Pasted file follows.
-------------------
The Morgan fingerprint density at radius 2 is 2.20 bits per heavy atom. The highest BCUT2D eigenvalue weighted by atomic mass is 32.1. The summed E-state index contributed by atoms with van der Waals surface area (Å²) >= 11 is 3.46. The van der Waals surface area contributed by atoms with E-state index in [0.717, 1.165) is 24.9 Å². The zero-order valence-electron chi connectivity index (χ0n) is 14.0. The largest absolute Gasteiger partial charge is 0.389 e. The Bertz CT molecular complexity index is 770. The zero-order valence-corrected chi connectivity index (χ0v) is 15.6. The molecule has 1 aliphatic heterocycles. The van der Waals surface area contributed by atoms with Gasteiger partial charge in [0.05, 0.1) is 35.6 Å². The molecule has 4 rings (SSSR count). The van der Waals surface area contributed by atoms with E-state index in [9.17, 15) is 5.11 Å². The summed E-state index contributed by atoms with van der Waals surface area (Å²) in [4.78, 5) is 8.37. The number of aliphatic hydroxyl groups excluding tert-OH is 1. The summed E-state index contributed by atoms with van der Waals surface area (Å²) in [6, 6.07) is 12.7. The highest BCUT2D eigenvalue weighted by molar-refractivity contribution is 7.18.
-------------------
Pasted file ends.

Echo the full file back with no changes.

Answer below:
The Morgan fingerprint density at radius 2 is 2.20 bits per heavy atom. The highest BCUT2D eigenvalue weighted by atomic mass is 32.1. The summed E-state index contributed by atoms with van der Waals surface area (Å²) >= 11 is 3.46. The van der Waals surface area contributed by atoms with E-state index in [0.717, 1.165) is 24.9 Å². The zero-order valence-electron chi connectivity index (χ0n) is 14.0. The largest absolute Gasteiger partial charge is 0.389 e. The Bertz CT molecular complexity index is 770. The zero-order valence-corrected chi connectivity index (χ0v) is 15.6. The molecule has 1 aliphatic heterocycles. The van der Waals surface area contributed by atoms with Gasteiger partial charge in [0.05, 0.1) is 35.6 Å². The molecule has 4 rings (SSSR count). The van der Waals surface area contributed by atoms with E-state index in [9.17, 15) is 5.11 Å². The summed E-state index contributed by atoms with van der Waals surface area (Å²) in [4.78, 5) is 8.37. The number of aliphatic hydroxyl groups excluding tert-OH is 1. The summed E-state index contributed by atoms with van der Waals surface area (Å²) in [6, 6.07) is 12.7. The highest BCUT2D eigenvalue weighted by molar-refractivity contribution is 7.18.